So this put the Pharisees in a pickle. This rich man clearly was not obeying God’s law in his treatment to the poor. How did he get so rich? Maybe there isn’t a direct correlation between being successful and being faithful. Maybe success and wealth can even insulate us and enable to be become blind to certain needs of the community.
What is particularly tragic about this rich man is that even when he is sent to hell, he still doesn’t learn his lesson. He is still bossing Lazarus around asking him for some water. He then demands that Lazarus sends a message to his brothers. But here’s the kicker, he doesn’t even know what to say in the message. He just asks that his brothers be warned so they don’t end up in hell with him. To that Abraham responds, “They have Moses and the prophet; they should listen to them.” But no, the rich man says, if someone comes back from the dead, then they we will listen. Abraham replies, “If they do not listen to Moses and the prophets, neither will they be convinced even if someone rises from the dead.” (A bit of foreshadowing there.)
When we read and interpret parables, we often find ourselves identifying with someone in the parable. Usually when I read this one, I find an uncomfortable familiarity with the rich man. I am not rich by many standards, but compared to most in our world, I definitely am. I have passed by many people asking for money. Sometimes I give them something, sometimes I don’t.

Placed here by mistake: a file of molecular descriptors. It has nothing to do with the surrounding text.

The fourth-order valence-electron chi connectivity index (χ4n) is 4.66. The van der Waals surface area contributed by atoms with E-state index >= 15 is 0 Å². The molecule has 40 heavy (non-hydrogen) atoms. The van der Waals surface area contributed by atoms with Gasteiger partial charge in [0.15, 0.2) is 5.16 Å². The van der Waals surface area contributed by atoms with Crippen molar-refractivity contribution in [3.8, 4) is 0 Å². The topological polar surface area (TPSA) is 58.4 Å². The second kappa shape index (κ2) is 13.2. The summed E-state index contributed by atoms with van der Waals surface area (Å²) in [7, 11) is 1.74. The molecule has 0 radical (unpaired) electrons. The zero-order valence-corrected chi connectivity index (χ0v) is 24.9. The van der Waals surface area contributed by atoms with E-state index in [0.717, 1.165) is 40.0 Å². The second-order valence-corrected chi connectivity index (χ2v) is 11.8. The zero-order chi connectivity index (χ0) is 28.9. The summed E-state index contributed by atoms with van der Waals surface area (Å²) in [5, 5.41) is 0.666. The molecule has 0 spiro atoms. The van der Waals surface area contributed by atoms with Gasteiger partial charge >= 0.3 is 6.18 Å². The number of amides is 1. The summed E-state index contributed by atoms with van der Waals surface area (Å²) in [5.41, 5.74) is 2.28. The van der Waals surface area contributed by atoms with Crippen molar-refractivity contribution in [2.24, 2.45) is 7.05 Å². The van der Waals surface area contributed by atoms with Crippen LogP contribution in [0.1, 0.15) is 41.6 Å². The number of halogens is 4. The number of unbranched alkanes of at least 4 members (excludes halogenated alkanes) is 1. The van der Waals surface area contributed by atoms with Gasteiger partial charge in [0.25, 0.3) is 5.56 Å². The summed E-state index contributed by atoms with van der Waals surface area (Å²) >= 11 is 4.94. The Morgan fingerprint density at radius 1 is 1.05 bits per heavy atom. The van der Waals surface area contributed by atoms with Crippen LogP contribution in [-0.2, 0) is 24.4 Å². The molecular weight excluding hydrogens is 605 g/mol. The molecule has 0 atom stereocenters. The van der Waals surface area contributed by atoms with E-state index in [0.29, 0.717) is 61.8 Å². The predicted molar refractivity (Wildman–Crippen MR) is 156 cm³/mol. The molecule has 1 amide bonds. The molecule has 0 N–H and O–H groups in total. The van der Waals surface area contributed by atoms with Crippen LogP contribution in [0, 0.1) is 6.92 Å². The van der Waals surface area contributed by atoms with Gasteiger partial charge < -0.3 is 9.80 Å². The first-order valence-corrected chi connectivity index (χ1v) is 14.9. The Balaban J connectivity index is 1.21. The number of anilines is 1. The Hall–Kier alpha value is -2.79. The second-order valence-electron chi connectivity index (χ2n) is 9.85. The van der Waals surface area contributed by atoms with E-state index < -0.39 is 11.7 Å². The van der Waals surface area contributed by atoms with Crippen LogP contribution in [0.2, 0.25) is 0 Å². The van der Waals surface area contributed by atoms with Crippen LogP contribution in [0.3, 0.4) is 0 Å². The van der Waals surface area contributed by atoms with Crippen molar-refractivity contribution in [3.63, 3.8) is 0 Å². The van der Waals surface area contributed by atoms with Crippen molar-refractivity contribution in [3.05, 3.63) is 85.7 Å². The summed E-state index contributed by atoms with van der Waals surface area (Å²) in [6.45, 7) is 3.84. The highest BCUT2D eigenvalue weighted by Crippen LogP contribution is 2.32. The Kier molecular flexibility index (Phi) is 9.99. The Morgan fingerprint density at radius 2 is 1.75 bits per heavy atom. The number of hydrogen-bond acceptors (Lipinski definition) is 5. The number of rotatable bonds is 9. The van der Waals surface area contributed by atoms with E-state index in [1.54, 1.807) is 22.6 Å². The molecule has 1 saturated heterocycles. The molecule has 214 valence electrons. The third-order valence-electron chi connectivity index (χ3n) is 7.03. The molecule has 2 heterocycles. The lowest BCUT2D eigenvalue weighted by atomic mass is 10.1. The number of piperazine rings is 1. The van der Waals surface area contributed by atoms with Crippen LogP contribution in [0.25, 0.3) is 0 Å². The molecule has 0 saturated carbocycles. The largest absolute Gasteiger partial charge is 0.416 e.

But I wonder if in this story, we are actually those 5 brothers who the rich man wants to warn. When Abraham refers to Moses and the prophets, he’s talking about Holy Scripture-the Bible. We have an Old and New Testament now. And in that New Testament is a story about a man named Jesus who told these wonderful stories, cured the sick, loved the unlovable, died a horrible death and then returned from the dead so he could prove that he was the Son of God and maybe, just maybe, you should listen to what he taught. We have more than we need to be disciples of Christ. We don’t need someone coming down from heaven to tell us some great secret, because we have it all. And one of the most consistent teachings in the Bible is that we care for the poor, the hurting, the oppressed, the marginalized. It’s in the Old Testament. It’s in the New Testament. And it’s definitely in the words and actions of Jesus.
We can read this parable as one of judgment. This is what happens when you are selfish and don’t help people. Or we can put ourselves in the position of one of the brothers. We can read this parable as an opportunity to be better. Those opportunities never end.
I could give you countless examples that I have seen at St. John’s of people caring for the poor, the oppressed and the hurting. I see how much you care and it humbles and inspires me. However, I think it’s also important that we never get too comfortable with what we are doing. We must allow ourselves to witness the suffering in our community and be uncomfortable. The problem with the Pharisees is that they were able to separate themselves and even use their faith to justify that separation. Our faith should not give us excuses to separate, but inspire us to remove the chasms between us, to love deeper and seek God in all people.